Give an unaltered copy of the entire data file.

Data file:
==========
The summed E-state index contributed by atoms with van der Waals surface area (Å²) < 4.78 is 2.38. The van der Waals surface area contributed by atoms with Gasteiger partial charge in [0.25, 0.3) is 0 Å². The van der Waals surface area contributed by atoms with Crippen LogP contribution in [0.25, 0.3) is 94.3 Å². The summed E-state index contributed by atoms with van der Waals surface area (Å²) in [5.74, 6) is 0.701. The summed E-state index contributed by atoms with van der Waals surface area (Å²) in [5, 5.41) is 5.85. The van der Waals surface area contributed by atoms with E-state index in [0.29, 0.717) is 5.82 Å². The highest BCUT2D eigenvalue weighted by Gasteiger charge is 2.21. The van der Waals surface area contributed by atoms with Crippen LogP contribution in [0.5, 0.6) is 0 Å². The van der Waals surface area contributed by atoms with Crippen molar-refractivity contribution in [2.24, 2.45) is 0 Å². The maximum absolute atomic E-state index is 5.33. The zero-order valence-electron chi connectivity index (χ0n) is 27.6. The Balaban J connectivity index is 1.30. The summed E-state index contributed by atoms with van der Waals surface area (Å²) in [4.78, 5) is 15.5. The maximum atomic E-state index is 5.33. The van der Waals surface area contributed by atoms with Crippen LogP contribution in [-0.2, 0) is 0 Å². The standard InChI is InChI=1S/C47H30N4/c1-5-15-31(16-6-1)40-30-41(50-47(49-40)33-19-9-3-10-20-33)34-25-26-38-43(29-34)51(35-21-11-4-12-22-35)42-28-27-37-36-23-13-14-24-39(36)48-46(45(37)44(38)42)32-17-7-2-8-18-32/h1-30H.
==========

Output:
The summed E-state index contributed by atoms with van der Waals surface area (Å²) < 4.78 is 2.38. The van der Waals surface area contributed by atoms with Gasteiger partial charge in [0.25, 0.3) is 0 Å². The van der Waals surface area contributed by atoms with Crippen LogP contribution in [0.25, 0.3) is 94.3 Å². The summed E-state index contributed by atoms with van der Waals surface area (Å²) in [5.74, 6) is 0.701. The summed E-state index contributed by atoms with van der Waals surface area (Å²) in [5, 5.41) is 5.85. The van der Waals surface area contributed by atoms with E-state index in [0.29, 0.717) is 5.82 Å². The highest BCUT2D eigenvalue weighted by Gasteiger charge is 2.21. The van der Waals surface area contributed by atoms with Crippen LogP contribution in [0.5, 0.6) is 0 Å². The van der Waals surface area contributed by atoms with Crippen molar-refractivity contribution in [2.24, 2.45) is 0 Å². The maximum absolute atomic E-state index is 5.33. The zero-order valence-electron chi connectivity index (χ0n) is 27.6. The Balaban J connectivity index is 1.30. The summed E-state index contributed by atoms with van der Waals surface area (Å²) in [4.78, 5) is 15.5. The maximum atomic E-state index is 5.33. The van der Waals surface area contributed by atoms with Crippen LogP contribution in [-0.2, 0) is 0 Å². The standard InChI is InChI=1S/C47H30N4/c1-5-15-31(16-6-1)40-30-41(50-47(49-40)33-19-9-3-10-20-33)34-25-26-38-43(29-34)51(35-21-11-4-12-22-35)42-28-27-37-36-23-13-14-24-39(36)48-46(45(37)44(38)42)32-17-7-2-8-18-32/h1-30H.